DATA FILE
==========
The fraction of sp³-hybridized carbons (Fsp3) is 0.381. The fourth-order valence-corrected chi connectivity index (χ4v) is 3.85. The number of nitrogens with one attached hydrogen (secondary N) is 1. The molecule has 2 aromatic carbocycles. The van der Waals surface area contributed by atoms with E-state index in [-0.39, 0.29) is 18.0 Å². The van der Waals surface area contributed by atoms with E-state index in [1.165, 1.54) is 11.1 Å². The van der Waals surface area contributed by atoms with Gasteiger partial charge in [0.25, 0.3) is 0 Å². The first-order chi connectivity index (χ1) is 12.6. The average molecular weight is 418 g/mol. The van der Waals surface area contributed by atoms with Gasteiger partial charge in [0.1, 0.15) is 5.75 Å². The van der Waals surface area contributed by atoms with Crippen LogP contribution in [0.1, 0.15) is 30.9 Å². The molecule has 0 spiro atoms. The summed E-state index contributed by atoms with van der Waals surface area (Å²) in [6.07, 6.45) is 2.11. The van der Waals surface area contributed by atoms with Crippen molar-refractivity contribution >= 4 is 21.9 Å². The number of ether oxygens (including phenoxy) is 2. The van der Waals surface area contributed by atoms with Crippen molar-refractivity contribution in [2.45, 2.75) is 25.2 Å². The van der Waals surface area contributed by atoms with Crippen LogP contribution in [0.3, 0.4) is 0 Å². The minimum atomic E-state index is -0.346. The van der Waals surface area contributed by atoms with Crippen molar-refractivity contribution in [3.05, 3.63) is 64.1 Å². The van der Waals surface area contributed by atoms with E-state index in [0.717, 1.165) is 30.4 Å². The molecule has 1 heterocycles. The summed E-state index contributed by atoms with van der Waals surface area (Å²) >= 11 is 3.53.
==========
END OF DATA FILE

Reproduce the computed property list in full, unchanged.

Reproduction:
The fraction of sp³-hybridized carbons (Fsp3) is 0.381. The fourth-order valence-corrected chi connectivity index (χ4v) is 3.85. The number of nitrogens with one attached hydrogen (secondary N) is 1. The molecule has 2 aromatic carbocycles. The van der Waals surface area contributed by atoms with E-state index in [-0.39, 0.29) is 18.0 Å². The van der Waals surface area contributed by atoms with E-state index in [1.165, 1.54) is 11.1 Å². The van der Waals surface area contributed by atoms with Gasteiger partial charge in [0.25, 0.3) is 0 Å². The first-order chi connectivity index (χ1) is 12.6. The average molecular weight is 418 g/mol. The van der Waals surface area contributed by atoms with Gasteiger partial charge in [0.1, 0.15) is 5.75 Å². The van der Waals surface area contributed by atoms with Crippen LogP contribution in [0.1, 0.15) is 30.9 Å². The molecule has 0 spiro atoms. The summed E-state index contributed by atoms with van der Waals surface area (Å²) in [6.07, 6.45) is 2.11. The van der Waals surface area contributed by atoms with Crippen molar-refractivity contribution >= 4 is 21.9 Å². The number of ether oxygens (including phenoxy) is 2. The van der Waals surface area contributed by atoms with Crippen molar-refractivity contribution in [2.45, 2.75) is 25.2 Å². The van der Waals surface area contributed by atoms with Crippen LogP contribution in [0.3, 0.4) is 0 Å². The minimum atomic E-state index is -0.346. The van der Waals surface area contributed by atoms with Crippen molar-refractivity contribution in [3.05, 3.63) is 64.1 Å². The van der Waals surface area contributed by atoms with E-state index in [0.717, 1.165) is 30.4 Å². The molecule has 1 heterocycles. The summed E-state index contributed by atoms with van der Waals surface area (Å²) >= 11 is 3.53.